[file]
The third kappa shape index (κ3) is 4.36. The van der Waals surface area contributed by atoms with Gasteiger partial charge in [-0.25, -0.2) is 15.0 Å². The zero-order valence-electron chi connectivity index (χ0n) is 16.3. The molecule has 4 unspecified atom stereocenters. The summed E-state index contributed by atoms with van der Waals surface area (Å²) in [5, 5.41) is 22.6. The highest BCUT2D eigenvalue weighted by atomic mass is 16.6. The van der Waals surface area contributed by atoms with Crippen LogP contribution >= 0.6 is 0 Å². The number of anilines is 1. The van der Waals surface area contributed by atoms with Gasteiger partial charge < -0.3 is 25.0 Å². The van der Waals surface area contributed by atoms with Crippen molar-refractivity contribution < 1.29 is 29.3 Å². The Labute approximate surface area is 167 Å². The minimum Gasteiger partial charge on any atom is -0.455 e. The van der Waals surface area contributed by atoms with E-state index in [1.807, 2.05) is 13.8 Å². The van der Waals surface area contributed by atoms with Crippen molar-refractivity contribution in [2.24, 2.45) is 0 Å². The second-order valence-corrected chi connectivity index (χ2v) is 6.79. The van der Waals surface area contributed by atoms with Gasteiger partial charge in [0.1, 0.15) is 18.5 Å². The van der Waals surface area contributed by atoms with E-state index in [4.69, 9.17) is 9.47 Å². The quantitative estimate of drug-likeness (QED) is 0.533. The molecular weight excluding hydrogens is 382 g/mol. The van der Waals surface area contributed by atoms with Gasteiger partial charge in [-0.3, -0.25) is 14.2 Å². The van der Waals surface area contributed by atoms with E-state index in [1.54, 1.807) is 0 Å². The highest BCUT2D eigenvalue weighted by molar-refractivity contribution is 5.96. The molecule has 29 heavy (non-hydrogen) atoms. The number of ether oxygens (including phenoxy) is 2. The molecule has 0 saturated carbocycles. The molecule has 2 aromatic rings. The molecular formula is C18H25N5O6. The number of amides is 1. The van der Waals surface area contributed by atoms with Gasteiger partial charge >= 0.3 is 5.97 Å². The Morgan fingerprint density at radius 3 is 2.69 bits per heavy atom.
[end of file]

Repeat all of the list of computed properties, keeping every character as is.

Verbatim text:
The third kappa shape index (κ3) is 4.36. The van der Waals surface area contributed by atoms with Gasteiger partial charge in [-0.25, -0.2) is 15.0 Å². The zero-order valence-electron chi connectivity index (χ0n) is 16.3. The molecule has 4 unspecified atom stereocenters. The summed E-state index contributed by atoms with van der Waals surface area (Å²) in [5, 5.41) is 22.6. The highest BCUT2D eigenvalue weighted by atomic mass is 16.6. The van der Waals surface area contributed by atoms with Crippen LogP contribution >= 0.6 is 0 Å². The number of anilines is 1. The van der Waals surface area contributed by atoms with Gasteiger partial charge < -0.3 is 25.0 Å². The van der Waals surface area contributed by atoms with Crippen molar-refractivity contribution < 1.29 is 29.3 Å². The Labute approximate surface area is 167 Å². The minimum Gasteiger partial charge on any atom is -0.455 e. The van der Waals surface area contributed by atoms with E-state index in [1.807, 2.05) is 13.8 Å². The van der Waals surface area contributed by atoms with Crippen molar-refractivity contribution in [2.24, 2.45) is 0 Å². The second-order valence-corrected chi connectivity index (χ2v) is 6.79. The van der Waals surface area contributed by atoms with Gasteiger partial charge in [0.1, 0.15) is 18.5 Å². The van der Waals surface area contributed by atoms with E-state index in [4.69, 9.17) is 9.47 Å². The quantitative estimate of drug-likeness (QED) is 0.533. The molecular weight excluding hydrogens is 382 g/mol. The van der Waals surface area contributed by atoms with Gasteiger partial charge in [-0.3, -0.25) is 14.2 Å². The van der Waals surface area contributed by atoms with E-state index in [1.54, 1.807) is 0 Å². The highest BCUT2D eigenvalue weighted by molar-refractivity contribution is 5.96. The molecule has 29 heavy (non-hydrogen) atoms. The number of ether oxygens (including phenoxy) is 2. The molecule has 0 saturated carbocycles. The molecule has 2 aromatic rings. The molecular formula is C18H25N5O6. The number of amides is 1. The van der Waals surface area contributed by atoms with Gasteiger partial charge >= 0.3 is 5.97 Å². The Morgan fingerprint density at radius 3 is 2.69 bits per heavy atom.